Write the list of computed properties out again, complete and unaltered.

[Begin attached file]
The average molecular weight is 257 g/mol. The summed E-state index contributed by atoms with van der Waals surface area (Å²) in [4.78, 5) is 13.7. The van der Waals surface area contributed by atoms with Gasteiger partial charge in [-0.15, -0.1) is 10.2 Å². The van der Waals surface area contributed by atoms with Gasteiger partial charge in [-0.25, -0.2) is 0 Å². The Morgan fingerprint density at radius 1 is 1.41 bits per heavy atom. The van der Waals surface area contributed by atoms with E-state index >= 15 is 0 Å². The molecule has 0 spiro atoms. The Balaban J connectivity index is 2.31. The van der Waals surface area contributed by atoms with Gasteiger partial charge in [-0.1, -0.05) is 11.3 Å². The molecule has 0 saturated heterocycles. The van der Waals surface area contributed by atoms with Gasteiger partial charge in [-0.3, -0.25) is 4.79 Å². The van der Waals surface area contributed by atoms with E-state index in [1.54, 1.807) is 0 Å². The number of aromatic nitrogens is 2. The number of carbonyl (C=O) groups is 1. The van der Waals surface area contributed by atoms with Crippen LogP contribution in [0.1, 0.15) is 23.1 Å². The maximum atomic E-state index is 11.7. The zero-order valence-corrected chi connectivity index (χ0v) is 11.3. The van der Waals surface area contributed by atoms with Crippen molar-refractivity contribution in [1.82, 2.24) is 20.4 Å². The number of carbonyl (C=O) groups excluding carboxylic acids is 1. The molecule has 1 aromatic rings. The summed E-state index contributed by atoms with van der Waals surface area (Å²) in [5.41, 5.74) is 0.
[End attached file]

The average molecular weight is 257 g/mol. The summed E-state index contributed by atoms with van der Waals surface area (Å²) in [4.78, 5) is 13.7. The van der Waals surface area contributed by atoms with Gasteiger partial charge in [-0.15, -0.1) is 10.2 Å². The van der Waals surface area contributed by atoms with Gasteiger partial charge in [-0.25, -0.2) is 0 Å². The Morgan fingerprint density at radius 1 is 1.41 bits per heavy atom. The van der Waals surface area contributed by atoms with E-state index >= 15 is 0 Å². The molecule has 0 spiro atoms. The Balaban J connectivity index is 2.31. The van der Waals surface area contributed by atoms with Gasteiger partial charge in [-0.1, -0.05) is 11.3 Å². The molecule has 0 saturated heterocycles. The van der Waals surface area contributed by atoms with Gasteiger partial charge in [-0.3, -0.25) is 4.79 Å². The van der Waals surface area contributed by atoms with E-state index in [1.54, 1.807) is 0 Å². The number of aromatic nitrogens is 2. The number of carbonyl (C=O) groups is 1. The van der Waals surface area contributed by atoms with Crippen LogP contribution in [0.1, 0.15) is 23.1 Å². The maximum atomic E-state index is 11.7. The zero-order valence-corrected chi connectivity index (χ0v) is 11.3. The van der Waals surface area contributed by atoms with Crippen molar-refractivity contribution in [1.82, 2.24) is 20.4 Å². The number of carbonyl (C=O) groups excluding carboxylic acids is 1. The molecule has 1 aromatic rings. The summed E-state index contributed by atoms with van der Waals surface area (Å²) in [5.41, 5.74) is 0.